This water-soluble vitamin easily gets destroyed when fresh foods are processed. In the body, Vitamin C acts as a strong antioxidant (7). It stimulates the production of hormones and enzymes.
Also, Vitamin C helps in the synthesis of collagen. Collagen is essential for repairing our gut lining and skin cells, amongst other functions. The presence of Vitamin C is strongly correlated with reduced incidences of cancer, blood pressure, immune-related disorders (8).
Sources: All citrus fruits such as limes, oranges, tangerines, grapefruits, pineapples, guavas, and kale.
Vitamin A (Retinoids)
Vitamin A is a powerful antioxidant that is most well known for the role it plays in maintaining healthy vision and neurological function (9).
This Vitamin is found in two primary forms:
- Activate Vitamin A or
- Retinol or Beta-Carotene
We get active Vitamin A from animal-derived foods and this can be directly utilized by the body. Beta-carotene is primarily found in plants and needs to be converted to Vitamin A before the body puts it to use.
Sources: Carrots, papayas,, green leafy vegetables, squash, bell peppers, peaches, beef liver, and eggs.
Vitamin D (Calciferol)
The Sunshine Vitamin! This fat-soluble vitamin is most well-known for the crucial role it plays to build and maintain strong bones (10). This vitamin boosts immunity and improves resistance to certain diseases.
Vitamin D is known to play an important role in regulating mood and is one way you could kick out the blues (11). And guess what, the body naturally produces this vitamin when exposed to sunlight. Now you have more reason to go into your birthday suit on a bright sunny day.
Sources: Sunlight is the best source but it could also be supplemented with salmon, mackerel, tuna, and mushrooms.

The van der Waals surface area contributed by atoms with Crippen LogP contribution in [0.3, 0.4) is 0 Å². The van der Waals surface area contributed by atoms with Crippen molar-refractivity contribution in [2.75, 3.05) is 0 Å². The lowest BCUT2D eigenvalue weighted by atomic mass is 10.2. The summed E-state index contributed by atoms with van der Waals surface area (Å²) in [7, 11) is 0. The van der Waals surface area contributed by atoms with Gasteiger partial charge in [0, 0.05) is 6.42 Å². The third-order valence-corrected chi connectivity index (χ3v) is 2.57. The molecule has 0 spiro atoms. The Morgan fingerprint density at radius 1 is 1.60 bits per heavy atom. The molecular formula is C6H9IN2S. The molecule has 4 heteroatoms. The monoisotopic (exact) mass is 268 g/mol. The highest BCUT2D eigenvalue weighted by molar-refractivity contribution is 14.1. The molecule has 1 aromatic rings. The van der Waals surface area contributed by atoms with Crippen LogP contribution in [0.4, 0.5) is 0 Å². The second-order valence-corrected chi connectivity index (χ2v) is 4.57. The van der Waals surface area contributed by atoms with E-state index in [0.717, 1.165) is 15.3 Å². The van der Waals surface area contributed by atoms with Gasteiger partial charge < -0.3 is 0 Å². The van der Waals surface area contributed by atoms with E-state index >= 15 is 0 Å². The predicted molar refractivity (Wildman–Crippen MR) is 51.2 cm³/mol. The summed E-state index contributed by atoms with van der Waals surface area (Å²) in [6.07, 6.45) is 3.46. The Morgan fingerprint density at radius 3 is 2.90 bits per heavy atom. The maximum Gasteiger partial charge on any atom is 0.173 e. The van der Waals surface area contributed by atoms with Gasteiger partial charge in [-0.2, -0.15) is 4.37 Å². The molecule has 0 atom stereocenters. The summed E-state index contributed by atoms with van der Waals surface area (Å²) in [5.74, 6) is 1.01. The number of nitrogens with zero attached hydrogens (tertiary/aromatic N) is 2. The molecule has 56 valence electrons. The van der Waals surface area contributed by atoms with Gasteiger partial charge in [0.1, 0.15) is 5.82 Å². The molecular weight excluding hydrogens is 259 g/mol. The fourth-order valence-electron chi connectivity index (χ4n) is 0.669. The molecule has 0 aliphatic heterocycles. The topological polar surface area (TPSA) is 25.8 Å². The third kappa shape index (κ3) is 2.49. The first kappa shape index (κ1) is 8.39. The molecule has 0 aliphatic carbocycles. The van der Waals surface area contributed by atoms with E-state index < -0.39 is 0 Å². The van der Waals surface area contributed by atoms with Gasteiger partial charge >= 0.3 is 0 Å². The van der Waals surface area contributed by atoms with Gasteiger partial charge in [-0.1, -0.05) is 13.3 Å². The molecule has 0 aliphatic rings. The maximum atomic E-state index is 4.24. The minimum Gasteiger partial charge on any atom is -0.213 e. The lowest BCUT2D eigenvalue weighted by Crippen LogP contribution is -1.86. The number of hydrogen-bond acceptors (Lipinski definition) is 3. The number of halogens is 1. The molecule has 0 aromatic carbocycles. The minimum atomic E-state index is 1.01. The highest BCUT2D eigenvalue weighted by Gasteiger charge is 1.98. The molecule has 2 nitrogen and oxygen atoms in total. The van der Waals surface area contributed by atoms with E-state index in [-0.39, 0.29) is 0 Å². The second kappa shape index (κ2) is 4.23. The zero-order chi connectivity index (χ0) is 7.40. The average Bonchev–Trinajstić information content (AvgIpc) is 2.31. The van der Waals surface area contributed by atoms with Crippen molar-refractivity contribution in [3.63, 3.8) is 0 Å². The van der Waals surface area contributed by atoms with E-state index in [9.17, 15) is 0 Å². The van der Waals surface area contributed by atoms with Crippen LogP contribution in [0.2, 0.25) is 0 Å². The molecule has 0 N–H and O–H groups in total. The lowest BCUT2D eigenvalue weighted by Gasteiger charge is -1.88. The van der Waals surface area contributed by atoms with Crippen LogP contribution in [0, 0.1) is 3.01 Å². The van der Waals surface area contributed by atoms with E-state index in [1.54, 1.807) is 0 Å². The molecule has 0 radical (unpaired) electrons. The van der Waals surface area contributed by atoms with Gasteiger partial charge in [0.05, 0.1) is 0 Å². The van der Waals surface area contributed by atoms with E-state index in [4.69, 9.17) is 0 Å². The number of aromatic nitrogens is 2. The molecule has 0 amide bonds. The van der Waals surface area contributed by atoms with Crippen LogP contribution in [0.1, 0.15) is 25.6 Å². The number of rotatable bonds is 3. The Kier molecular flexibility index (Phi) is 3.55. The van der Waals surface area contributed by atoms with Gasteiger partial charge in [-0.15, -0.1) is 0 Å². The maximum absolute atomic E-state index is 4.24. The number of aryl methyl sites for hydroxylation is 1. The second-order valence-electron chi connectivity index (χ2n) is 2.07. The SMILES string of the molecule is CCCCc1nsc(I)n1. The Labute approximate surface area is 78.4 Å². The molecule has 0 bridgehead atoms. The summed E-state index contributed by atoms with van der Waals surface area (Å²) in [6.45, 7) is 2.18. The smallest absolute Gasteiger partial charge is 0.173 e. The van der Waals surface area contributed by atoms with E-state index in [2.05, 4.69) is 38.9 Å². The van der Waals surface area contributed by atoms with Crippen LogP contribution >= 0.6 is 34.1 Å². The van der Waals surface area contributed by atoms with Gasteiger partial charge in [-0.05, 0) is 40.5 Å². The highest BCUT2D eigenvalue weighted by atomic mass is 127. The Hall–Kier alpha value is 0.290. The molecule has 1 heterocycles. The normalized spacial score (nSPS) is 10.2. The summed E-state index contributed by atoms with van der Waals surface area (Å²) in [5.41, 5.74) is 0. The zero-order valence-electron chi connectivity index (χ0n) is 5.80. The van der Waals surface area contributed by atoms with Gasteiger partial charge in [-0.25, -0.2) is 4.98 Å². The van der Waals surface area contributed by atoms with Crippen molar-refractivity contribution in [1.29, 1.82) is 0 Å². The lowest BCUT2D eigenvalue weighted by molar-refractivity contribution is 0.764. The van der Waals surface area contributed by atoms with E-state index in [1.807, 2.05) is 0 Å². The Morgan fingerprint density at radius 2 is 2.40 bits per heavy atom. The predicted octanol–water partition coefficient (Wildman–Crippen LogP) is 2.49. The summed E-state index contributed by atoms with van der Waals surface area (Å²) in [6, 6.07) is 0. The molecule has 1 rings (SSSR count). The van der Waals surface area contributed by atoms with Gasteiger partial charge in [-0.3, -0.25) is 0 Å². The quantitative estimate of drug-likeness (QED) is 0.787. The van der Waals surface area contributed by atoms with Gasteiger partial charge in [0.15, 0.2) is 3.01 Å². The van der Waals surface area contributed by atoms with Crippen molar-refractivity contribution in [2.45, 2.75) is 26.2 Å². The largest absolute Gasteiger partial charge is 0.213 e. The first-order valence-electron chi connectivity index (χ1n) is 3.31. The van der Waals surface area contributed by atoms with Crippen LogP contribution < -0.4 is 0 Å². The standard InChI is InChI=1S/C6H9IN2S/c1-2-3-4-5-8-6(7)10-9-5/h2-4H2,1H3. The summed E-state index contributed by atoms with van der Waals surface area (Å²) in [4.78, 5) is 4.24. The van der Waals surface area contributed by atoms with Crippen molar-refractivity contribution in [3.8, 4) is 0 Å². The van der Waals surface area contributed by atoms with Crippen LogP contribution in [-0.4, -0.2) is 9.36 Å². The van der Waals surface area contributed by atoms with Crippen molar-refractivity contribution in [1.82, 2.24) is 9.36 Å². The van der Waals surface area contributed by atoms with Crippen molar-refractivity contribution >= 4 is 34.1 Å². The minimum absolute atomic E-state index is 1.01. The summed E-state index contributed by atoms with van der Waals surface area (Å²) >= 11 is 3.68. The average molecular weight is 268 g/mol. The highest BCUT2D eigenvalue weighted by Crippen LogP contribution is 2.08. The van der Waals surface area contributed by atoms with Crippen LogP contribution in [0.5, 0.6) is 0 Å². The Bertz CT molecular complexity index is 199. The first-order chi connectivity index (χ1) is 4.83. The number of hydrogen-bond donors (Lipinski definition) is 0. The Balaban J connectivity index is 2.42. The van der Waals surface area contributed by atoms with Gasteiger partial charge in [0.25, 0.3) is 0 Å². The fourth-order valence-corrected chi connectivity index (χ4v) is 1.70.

Vitamin E (Tocopherol)
Vitamin E is a powerful antioxidant, preventing free radical damage to specific fats in the body and, in effect, reducing aging.
This vitamin plays an essential role in the functions of various organ systems, enzymes, and neurological processes (12). And believe it or not, this Vitamin E is only found in plant sources!
Sources: Broccoli, green leafy vegetables, almonds, olives, blueberries, tomatoes, most nuts, and seeds.
Vitamin K is a fat-soluble vitamin that is one of the prerequisites for blood coagulation (13). This vitamin controls the binding of calcium in bones and in other cells within the body. Without this vitamin, blood clotting is seriously impaired. The absence of Vitamin K from the diet is seen as one of the causes of osteoporosis and calcification of arteries (13).
Sources: Green beans, green peas, carrots, watercress, parsley, and asparagus.
Ensuring that your meal is power-packed with these Vitamins is one of the safest sure shot ways to steer clear of various ailments. Try your hand at this balancing act! Learn which nutrient-rich foods are best for your unique gut microbiome. Get your gut tested and received personalized food recommendations from Ombre.
- 1. Thiamin: https://www.ncbi.nlm.nih.gov/pubmed/165502232. Riboflavin: https://www.ncbi.nlm.nih.gov/pubmed/189848403. Niacin B3: https://www.ncbi.nlm.nih.gov/pubmed/200617264. Biotin: https://www.umm.edu/health/medical/altmed/supplement/vitamin-h-biotin5. Folate: https://www.ncbi.nlm.nih.gov/pubmed/155344346. B12: http://ajcn.nutrition.org/content/78/1/131.long7. Vitamin C : https://www.researchgate.net/publication/10916278_Vitamin_C_as_an_Antioxidant_ Evaluation_of_Its_Role_in_Disease_Prevention8. Vitamin C: http://functionalfoodscenter.net/files/101646709.pdf9. Vitamin A: http://www.scielo.br/pdf/abo/v79n1/0004-2749-abo-79-01-0056.pdf10. VitaminD: https://www.omicsonline.org/open-access/role-of-vitamin-d-in-various-illnesses-a-review-2376-0419-1000176.pdf11. Vitamin D: http://onlinelibrary.wiley.com/doi/10.1111/j.1365-2796.2008.02008.x/abstract12. Vitamin E: http://www.moh.gov.my/images/gallery/rni/13_chat.pdf13. Vitamin K: http://lpi.oregonstate.edu/mic/vitamins/vitamin-K